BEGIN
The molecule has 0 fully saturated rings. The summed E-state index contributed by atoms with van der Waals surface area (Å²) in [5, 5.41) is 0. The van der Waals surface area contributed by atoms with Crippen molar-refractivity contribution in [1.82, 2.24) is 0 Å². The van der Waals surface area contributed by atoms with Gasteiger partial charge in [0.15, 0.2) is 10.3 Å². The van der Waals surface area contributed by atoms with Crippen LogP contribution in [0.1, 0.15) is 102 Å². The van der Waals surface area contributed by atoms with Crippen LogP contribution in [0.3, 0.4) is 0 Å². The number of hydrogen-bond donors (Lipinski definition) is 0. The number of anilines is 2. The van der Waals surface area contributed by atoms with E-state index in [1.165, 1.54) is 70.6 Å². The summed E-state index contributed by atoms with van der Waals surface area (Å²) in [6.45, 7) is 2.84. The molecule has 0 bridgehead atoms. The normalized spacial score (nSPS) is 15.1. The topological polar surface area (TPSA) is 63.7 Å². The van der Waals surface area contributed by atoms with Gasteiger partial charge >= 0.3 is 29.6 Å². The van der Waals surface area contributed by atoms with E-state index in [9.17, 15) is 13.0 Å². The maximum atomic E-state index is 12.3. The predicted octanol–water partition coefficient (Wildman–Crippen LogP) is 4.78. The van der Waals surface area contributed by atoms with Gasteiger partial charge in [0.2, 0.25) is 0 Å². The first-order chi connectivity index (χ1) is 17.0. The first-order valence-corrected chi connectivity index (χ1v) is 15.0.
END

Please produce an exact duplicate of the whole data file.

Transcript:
The molecule has 0 fully saturated rings. The summed E-state index contributed by atoms with van der Waals surface area (Å²) in [5, 5.41) is 0. The van der Waals surface area contributed by atoms with Crippen molar-refractivity contribution in [1.82, 2.24) is 0 Å². The van der Waals surface area contributed by atoms with Gasteiger partial charge in [0.15, 0.2) is 10.3 Å². The van der Waals surface area contributed by atoms with Crippen LogP contribution in [0.1, 0.15) is 102 Å². The van der Waals surface area contributed by atoms with Crippen LogP contribution in [0.3, 0.4) is 0 Å². The number of hydrogen-bond donors (Lipinski definition) is 0. The number of anilines is 2. The van der Waals surface area contributed by atoms with E-state index in [1.165, 1.54) is 70.6 Å². The summed E-state index contributed by atoms with van der Waals surface area (Å²) in [6.45, 7) is 2.84. The molecule has 0 bridgehead atoms. The normalized spacial score (nSPS) is 15.1. The topological polar surface area (TPSA) is 63.7 Å². The van der Waals surface area contributed by atoms with Gasteiger partial charge >= 0.3 is 29.6 Å². The van der Waals surface area contributed by atoms with E-state index in [9.17, 15) is 13.0 Å². The maximum atomic E-state index is 12.3. The predicted octanol–water partition coefficient (Wildman–Crippen LogP) is 4.78. The van der Waals surface area contributed by atoms with Gasteiger partial charge in [0.2, 0.25) is 0 Å². The first-order chi connectivity index (χ1) is 17.0. The first-order valence-corrected chi connectivity index (χ1v) is 15.0.